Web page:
Hammering out the Kinks: The Commenting System

Sparks Still Flying

I’ve had to re-evaluate the whole IntenseDebate commenting system.  There were a number of problems with it.  It took me nearly 30 hours to import all the comments from the old site.  The import kept dying in mid-stream.  Users were reporting a problem with posting comments, and there was a discrepancy between the number of posts presented for moderation, and the posts actually awaiting moderation that were invisible to me.  In just a day or so, there were two dozen comments that had already been lost in the shuffle.  More, poster Kara let me know another site was having the same issue, and finally suspended use of the IntenseDebate system.  Realizing that this was no way to kick off a new home for the blog, I decided to shut down IntenseDebate.

This left me with another problem, and that is that the comment system inherent to the WordPress engine is a little skimpy, but then I remembered there is another comment system that I have encountered many times, including over on Conservatives4Palin, and I already have an account, and I imagine a number of you do also.  For this reason, I have decided to follow that model, and we will now use Disqus instead.  If you don’t have a Disqus account, you can get one here.

I began the export process, and in ten minutes, all of the comments had been shipped over to Disqus, and they may take a little time to fill them in, but just the fact that they so quickly imported them from the database here already seems promising.  This beats the process I went through with IntenseDebate, that I may now consider an IntenseClunker.

Live an learn, right?  The only problem with that thinking is that I sent you all off in pursuit of IntenseDebate accounts, and I thank you for so doing, but the only consolation is that you may run into a few sites that use it, and you will already have an account.  In case you missed Kara’s comment, the reason it seemed important to change now was this:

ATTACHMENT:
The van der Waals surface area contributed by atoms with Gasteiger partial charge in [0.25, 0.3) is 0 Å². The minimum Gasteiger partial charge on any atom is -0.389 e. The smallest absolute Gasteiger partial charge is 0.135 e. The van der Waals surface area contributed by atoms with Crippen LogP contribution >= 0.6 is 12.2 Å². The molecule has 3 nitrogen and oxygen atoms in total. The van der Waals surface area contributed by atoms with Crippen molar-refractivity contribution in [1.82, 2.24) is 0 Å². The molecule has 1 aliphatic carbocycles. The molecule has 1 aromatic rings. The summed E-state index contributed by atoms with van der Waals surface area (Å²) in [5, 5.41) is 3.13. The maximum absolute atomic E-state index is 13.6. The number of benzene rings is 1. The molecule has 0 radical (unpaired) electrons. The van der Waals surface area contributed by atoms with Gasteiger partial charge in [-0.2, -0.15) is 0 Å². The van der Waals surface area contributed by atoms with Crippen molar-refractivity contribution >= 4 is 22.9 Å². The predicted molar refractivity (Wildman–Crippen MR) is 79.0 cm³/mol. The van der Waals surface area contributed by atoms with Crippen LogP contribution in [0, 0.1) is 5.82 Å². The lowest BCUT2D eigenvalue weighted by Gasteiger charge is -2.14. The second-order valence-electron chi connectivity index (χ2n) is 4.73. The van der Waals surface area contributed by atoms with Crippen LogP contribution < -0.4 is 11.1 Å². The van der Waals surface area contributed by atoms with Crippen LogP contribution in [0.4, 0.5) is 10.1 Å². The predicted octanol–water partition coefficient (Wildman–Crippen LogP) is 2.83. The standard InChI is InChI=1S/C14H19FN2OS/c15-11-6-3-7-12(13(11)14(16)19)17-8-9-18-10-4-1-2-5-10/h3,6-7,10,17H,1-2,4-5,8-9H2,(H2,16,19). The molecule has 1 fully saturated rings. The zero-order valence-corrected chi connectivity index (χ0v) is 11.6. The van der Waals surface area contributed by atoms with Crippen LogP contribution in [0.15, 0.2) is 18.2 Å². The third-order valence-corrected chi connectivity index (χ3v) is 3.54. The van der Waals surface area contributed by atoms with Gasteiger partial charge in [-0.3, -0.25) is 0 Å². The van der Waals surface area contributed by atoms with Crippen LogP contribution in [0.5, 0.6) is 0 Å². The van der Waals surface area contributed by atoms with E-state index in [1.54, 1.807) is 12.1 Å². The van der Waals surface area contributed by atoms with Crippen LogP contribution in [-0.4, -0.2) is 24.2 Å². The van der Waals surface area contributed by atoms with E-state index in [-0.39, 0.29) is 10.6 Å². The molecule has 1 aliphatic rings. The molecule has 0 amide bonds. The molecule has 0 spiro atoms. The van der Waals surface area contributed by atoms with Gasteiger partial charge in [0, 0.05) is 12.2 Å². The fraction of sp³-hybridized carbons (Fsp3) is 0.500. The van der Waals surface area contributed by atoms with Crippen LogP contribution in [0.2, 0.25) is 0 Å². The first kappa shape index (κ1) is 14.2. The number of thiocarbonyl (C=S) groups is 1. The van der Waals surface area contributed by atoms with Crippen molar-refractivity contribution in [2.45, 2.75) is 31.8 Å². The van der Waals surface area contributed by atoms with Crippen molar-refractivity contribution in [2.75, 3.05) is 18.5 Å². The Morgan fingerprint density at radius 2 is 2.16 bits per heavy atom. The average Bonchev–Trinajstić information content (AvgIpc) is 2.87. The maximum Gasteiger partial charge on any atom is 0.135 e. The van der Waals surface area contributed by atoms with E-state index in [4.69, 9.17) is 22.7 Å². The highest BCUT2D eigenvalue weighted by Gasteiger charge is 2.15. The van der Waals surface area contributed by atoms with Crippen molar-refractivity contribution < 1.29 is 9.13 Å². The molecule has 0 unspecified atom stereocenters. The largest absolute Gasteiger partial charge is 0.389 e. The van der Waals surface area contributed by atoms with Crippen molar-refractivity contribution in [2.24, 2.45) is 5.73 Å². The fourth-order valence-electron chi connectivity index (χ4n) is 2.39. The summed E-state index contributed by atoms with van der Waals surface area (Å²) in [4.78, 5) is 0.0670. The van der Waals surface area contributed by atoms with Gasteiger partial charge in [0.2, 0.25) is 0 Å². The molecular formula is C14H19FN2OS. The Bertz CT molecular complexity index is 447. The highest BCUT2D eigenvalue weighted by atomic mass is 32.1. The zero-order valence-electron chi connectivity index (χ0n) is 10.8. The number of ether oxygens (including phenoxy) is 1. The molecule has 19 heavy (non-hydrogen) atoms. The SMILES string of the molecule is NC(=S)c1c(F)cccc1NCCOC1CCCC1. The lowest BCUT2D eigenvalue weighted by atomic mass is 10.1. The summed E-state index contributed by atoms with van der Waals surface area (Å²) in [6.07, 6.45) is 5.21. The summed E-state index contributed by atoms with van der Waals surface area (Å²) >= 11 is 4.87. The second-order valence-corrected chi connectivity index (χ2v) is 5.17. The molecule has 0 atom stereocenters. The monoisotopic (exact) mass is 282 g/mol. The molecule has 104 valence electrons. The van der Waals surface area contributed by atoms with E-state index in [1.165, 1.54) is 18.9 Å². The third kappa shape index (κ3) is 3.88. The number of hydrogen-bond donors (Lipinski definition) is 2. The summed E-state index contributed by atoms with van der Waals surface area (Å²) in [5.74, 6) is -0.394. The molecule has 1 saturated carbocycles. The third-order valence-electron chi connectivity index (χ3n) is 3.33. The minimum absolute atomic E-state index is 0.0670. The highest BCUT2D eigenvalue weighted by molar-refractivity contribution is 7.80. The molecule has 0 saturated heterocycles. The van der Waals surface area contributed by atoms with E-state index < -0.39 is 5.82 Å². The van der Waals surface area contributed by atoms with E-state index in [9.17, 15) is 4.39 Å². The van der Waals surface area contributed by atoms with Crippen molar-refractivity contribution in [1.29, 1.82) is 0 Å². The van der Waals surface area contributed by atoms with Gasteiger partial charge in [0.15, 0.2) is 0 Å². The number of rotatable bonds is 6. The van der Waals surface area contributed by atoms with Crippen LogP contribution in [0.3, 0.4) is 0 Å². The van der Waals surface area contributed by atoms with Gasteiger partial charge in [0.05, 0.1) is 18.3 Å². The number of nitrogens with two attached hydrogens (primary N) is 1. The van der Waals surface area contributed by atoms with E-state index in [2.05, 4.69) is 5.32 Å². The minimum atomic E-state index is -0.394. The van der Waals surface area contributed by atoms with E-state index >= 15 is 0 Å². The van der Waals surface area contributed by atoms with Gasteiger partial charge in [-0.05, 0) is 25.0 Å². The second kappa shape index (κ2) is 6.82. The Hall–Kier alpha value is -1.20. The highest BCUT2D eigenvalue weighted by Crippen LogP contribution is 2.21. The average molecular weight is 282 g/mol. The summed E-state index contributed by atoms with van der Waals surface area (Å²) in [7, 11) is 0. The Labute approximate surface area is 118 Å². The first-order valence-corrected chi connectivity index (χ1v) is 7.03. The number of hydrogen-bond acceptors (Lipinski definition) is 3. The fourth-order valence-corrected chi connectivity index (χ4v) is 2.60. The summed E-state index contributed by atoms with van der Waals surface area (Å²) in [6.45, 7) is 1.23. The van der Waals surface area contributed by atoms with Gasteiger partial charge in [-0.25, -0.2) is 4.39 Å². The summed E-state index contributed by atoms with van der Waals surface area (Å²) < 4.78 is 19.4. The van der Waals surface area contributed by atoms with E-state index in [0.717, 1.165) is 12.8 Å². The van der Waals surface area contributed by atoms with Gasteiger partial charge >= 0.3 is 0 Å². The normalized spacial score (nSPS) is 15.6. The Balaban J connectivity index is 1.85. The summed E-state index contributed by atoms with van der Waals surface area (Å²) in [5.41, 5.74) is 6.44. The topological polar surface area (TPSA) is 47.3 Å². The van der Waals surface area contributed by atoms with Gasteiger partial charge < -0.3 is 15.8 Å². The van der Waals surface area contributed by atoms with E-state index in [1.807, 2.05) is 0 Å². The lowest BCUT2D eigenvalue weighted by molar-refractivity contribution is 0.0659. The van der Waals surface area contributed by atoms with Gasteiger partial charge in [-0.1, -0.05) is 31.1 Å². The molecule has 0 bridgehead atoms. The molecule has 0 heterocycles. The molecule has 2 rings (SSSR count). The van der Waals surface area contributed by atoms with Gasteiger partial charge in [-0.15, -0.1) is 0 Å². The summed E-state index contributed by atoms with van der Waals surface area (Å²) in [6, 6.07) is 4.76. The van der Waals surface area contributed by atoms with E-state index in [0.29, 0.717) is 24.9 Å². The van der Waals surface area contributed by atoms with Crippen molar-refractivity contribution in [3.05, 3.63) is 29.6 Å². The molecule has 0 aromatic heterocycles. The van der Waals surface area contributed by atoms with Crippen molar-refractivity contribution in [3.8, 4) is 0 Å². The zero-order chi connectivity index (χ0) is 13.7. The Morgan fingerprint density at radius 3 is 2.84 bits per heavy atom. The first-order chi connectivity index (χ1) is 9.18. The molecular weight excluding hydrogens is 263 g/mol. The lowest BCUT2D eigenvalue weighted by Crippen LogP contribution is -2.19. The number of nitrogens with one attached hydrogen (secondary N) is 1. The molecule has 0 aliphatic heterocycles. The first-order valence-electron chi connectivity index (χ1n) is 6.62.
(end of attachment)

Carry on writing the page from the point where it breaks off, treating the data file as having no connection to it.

Hillbuzz is not an insignificant site, and the fact that IntenseDebate wasn’t racing to solve their problems, suspiciously much like the ones we were already experiencing here, led me to believe that if they can’t get satisfaction, then there’s no hope at all for me our the members of this site.  It was with that in mind, (along with 30 hours of importing and re-importing,) that I decided to throw the switch on IntenseFailure tonight, and instead went with the Disqus comment system.  My apologies to those of you who had gone through the trouble of getting the IntenseDebate accounts. As I said, I can only hope they will be of use on some other site, although at this point, certainly not Hillbuzz. Thanks to Kara for bringing this swiftly to my attention. She may have saved me and the readers here a good deal of pain. Thank you Kara!

I have dealt with Disqus before, and it seems very stable and reliable, so I am going to let that process complete, hopefully while I sleep.  Again, to get a Disqus account, get one here. I hope this will solve our problems.  I suppose you could call these “growing pains,” but I have another description in mind for the kinds of pains(and where) this has been.

Thank you for your patience!  You can click the logo below to go get that Disqus account:





Leave a comment ?

5 Responses to Hammering out the Kinks: The Commenting System

  1. Adrienne says:

    I’ve been happy with Disqus – but then I’m also not prone to complain about something I get for free

  2. JohnInFlorida says:

    thumbs up for Disqus, Mark! I use it via numerous sites and from my (user) perspective it works smoothly and well … 

  3. ahleahiris says:

    I like this better.

  4. Bigmamas52 says:

    Ahhh thank you, thank you, thank you Mark.  After our discussions yesterday, I gave up on ID out of frustration.  I do already have a Disqus account, have for a couple of years and have never had a problem.  Most large media orgs use Disqus for their commenting.  Obviously ID is not to concerned about building their client base.

  5. boat props says:

     In the R&K standard, NREM sleep was divided into four stages, with
    slow-wave sleep comprising stages 3 and 4. In stage 3, delta waves made
    up less than 50% of the total wave patterns, while they made up more
    than 50% in stage 4. Furthermore, REM sleep was sometimes referred to as
    stage 5.